Saturday, June 10, 2006
In Theaters: A Prairie Home Companion
Columbia's Missouri Theater recently held a series of screenings for this film to mark its opening, since Columbia native Ken LaZebnik co-wrote the story. This means I got to see the movie on a large screen in a big old theater much like that in the film itself, which was a nice touch. The film itself is my favorite of the year so far, which would mean a lot more if I had seen more than four movies so far, but this is still an outstanding piece of work.
NPR listeners will know the show this is based on, and recognize old favorites as soon as Guy Noir intones "A dark night in a city that knows how to keep its secrets..." Guy (Kevin Kline), a hardboiled private eye, has taken a job as security guard at the Fitzgerald Theater, home of "A Prairie Home Companion". But the radio station and the theater have both been bought out by a sinister Texas conglomerate who are shutting the operation down, and tonight is the last show. Host "GK" (Garrison Keillor himself) isn't that bothered and goes on as normal, saying he treats every show as the last. So we get a somewhat typical episode, with joke-telling cowboys Dusty and Lefty (Woody Harrelson and John C. Reilly), singing sisters Yolanda and Rhonda (Meryl Streep and Lily Tomlin), and commercials for duct tape, coffee, Powdermilk Biscuits and Be-Bop-A-Re-Bop Rhubarb Pie. But there's finality in the air, and a bit of death. Noir spends the evening trying to figure out the secret of a mysterious woman in white (Virginia Madsen), while Yolanda's daughter Lola (Lindsey Lohan) writes poems about suicide and is forced to listen to the sisters' endless reminiscence on their own careers.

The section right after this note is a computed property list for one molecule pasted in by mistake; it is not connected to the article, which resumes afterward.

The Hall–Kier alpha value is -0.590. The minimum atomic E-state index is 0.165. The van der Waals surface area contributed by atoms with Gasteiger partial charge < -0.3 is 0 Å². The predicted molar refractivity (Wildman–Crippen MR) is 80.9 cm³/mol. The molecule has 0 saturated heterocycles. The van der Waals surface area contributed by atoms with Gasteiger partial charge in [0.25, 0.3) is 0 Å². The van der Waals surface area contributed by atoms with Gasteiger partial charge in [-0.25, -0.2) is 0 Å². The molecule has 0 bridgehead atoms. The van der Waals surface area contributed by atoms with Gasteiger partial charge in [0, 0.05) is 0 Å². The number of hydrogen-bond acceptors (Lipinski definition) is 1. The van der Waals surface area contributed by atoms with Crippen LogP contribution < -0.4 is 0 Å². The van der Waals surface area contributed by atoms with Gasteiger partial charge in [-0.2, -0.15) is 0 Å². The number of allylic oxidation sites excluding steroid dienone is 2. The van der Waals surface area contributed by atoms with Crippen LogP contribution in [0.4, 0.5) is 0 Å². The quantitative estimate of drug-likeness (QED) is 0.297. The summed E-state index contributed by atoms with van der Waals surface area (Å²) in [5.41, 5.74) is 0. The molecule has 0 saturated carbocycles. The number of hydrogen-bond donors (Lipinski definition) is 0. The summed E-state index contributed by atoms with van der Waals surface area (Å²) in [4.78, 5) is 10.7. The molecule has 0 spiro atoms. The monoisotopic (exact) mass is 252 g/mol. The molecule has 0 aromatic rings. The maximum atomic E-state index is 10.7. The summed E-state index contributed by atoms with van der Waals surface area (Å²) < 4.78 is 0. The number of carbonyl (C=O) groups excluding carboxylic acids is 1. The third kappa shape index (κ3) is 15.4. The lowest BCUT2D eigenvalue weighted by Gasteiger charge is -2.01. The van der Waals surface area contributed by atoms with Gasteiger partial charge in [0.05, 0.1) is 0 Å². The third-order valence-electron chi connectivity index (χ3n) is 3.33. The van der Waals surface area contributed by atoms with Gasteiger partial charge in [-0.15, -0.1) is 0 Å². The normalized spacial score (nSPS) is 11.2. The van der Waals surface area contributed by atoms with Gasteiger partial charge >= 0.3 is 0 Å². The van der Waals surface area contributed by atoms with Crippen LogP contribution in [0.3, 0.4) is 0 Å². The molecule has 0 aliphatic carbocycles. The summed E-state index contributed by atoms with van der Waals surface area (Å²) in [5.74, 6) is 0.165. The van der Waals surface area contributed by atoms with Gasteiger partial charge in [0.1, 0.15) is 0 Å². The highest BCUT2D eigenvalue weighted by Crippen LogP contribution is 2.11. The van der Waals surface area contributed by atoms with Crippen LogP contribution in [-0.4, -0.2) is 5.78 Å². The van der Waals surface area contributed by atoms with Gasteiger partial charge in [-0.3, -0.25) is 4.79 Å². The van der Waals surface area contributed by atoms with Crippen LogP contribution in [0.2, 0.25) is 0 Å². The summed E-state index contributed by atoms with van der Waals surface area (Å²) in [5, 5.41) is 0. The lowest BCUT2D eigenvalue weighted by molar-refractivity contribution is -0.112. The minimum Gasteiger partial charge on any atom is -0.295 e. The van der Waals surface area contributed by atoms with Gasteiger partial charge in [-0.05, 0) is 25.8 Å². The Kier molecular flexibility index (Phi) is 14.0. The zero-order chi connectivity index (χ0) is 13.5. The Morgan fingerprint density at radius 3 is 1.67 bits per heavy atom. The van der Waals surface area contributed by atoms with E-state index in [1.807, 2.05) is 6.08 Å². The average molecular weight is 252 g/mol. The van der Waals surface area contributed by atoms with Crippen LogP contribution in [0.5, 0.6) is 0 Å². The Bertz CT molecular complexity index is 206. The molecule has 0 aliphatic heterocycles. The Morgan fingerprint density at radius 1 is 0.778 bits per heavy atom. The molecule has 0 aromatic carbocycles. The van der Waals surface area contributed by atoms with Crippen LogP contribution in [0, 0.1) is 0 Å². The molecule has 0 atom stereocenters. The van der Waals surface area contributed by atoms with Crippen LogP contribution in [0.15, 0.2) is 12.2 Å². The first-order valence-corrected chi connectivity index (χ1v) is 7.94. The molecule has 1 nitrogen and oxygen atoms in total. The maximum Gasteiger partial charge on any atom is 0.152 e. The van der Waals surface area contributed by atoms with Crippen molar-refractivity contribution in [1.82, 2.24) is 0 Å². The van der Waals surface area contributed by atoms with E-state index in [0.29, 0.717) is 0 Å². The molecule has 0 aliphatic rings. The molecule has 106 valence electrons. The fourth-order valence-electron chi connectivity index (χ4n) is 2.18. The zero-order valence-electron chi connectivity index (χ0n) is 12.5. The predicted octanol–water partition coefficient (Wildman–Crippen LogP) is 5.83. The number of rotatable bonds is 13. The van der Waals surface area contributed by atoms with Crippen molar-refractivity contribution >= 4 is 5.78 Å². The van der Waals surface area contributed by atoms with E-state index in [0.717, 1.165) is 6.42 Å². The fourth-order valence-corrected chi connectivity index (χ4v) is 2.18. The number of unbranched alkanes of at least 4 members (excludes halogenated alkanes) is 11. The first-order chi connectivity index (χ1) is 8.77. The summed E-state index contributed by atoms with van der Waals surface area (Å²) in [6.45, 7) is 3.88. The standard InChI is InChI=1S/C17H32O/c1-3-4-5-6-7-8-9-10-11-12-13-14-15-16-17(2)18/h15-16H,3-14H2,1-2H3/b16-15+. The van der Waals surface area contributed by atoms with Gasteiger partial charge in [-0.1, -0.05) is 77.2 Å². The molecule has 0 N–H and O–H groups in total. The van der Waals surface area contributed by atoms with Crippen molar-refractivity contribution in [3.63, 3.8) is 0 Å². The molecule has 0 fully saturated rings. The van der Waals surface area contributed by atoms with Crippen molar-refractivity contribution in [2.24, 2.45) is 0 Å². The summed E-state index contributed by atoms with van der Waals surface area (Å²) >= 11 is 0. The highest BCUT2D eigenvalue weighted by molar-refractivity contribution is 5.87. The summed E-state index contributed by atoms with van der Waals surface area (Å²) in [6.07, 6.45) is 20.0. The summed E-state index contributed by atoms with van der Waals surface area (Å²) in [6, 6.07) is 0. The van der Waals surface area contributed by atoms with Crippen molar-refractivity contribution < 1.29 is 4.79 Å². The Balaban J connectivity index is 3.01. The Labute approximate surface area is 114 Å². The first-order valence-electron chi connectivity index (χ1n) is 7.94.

The film is about death and endings, but not in a terribly sad way. It adopts GK's own calm, Lutheran perspective, with an ambiguous perspective on the fullness of time and the inevitability of endings and beginnings. It's worth noting that the real "Prairie Home Companion" did end once, when Keillor married and moved to Norway, but returned when he moved back and now will apparently continue on until who knows when.
Altman directs in the style anyone who's seen more than one of his films should know by now, relying on improvisation and the dedication of his cast to create a rich and full experience the viewer can immerse themselves in. The performances here are so good that I can't pick out a single best turn, though I suspect a few Oscar nominations will hit random cast members. Harrelson and Reilly get the most laughs, Streep and Tomlin seem to speak in the common and at-times-impenetrable language of real siblings, Madsen has appeared in so many B-noir movies that she exudes genre from the moment she walks on screen, and Kline manages to make every single gesture a sign of awkardness. There's also L.Q. Jones as an aging singer, Maya Rudolph as a put-upon and very pregnant stage manager, some actual cast and crew from the show itself, and Tommy Lee Jones as a sinister axe man.
This is a lush and engrossing film, and if it doesn't show off the full wit and spark of the actual radio show, it represents an interesting fusion of Keillor's and Altman's sensibilities, and should more than satisfy fans of either or both. Watch for this one in your area.